Title IX Reform


A federal law originally written to prohibit sex discrimination in our nation’s schools, Title IX has been twisted by special interests into a law that guarantees the opposite in our athletic programs.

According to  Jessica Gavora, author of Tilting the Playing Field, Schools, Sports, Sex, and Title IX., “Title IX has been morphed into a strict body count quota.”  The truth and the ramifications of this statement create an irrefutable case for reforming Title IX.

The Title IX regulations implemented in the US Department of Education have codified the idea that any differences between males and females in athletics can only be due to sex discrimination.


When originally passed by the US Congress Title IX simply stated:

“No person in the United States shall, on the basis of sex, be excluded from participation in, be denied the benefits of, or be subjected to discrimination under any education program or activity receiving Federal financial assistance…”

The ASC fully supports the language of the law and believes that no one should be discriminated on the basis of their gender.

Unfortunately the regulations and enforcement of this law has been delegated to the federal bureaucrats of the Department of Education, whose most damaging contribution to the interpretation of Title IX is the “Proportionality” standard.  A school is in compliance with the proportionality standard when the percentage of males and females in an athletic program match the percentage of males and females is the general student body.  Most high schools are close to 50% males and females in the general student body therefore for the high school to be in compliance with Title IX through proportionality the varsity athletes at the school must be 50% male and female as well.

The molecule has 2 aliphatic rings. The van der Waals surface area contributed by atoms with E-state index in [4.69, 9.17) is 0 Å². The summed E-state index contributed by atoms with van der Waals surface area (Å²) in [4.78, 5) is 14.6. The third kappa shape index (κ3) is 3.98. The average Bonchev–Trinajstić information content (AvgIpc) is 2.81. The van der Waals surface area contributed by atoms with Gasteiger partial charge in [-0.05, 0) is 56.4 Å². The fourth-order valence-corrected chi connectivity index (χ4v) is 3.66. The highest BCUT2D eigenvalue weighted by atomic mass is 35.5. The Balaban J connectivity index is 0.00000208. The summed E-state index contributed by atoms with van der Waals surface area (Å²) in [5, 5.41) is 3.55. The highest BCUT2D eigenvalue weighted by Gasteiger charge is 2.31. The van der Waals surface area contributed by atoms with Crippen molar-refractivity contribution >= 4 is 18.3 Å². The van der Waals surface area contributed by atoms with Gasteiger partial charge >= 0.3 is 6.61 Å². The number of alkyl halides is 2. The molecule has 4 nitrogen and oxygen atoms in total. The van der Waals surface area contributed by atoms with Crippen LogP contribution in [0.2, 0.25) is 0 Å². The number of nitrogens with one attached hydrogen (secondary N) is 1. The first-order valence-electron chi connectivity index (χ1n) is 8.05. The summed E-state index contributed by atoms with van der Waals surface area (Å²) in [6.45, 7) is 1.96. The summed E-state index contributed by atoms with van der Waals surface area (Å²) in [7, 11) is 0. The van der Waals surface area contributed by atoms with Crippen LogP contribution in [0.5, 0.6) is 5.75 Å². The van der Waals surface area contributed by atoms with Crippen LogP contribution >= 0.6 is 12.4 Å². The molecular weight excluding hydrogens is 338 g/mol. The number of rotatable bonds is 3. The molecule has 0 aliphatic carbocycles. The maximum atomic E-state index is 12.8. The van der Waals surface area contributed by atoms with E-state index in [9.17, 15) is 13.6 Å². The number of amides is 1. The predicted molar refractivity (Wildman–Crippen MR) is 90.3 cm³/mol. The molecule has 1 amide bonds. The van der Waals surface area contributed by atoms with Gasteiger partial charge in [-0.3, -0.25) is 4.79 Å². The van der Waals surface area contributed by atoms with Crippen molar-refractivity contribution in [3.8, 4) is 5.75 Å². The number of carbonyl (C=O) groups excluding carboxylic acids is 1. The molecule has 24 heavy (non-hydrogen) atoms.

Here is a simple example of how proportionality decimates simple fairness and common sense.

Suppose a college with an overall student body that is 50% women and 50 % men had only two varsity athletic teams – one track and field team for women and one for men. Each team has the same support and resources, even (as is often the case in collegiate track programs) the same coaching staff.  After working hard to attract athletes to both teams the school ends up with 45 males and 35 females in the schools track and field varsity program.   Both teams have room for even more athletes on their track and field rosters but these were all the coaches could find that wanted to compete at the college.

The college is then approached by a group ten women students who want to start a volleyball team.   This group tells the college that the application of the proportionality standard establishes them as an the “under-represented sex”.   As the under-represented sex with an unmet athletic interest they, according to current Title IX interpretation,  are entitled to a varsity volleyball program.  These potential student athletes are correct.  The college basically has two choices:

1). Take on the cost of starting a volleyball (or some other women’s team) – coaches, travel, recruiting, facilities, etc.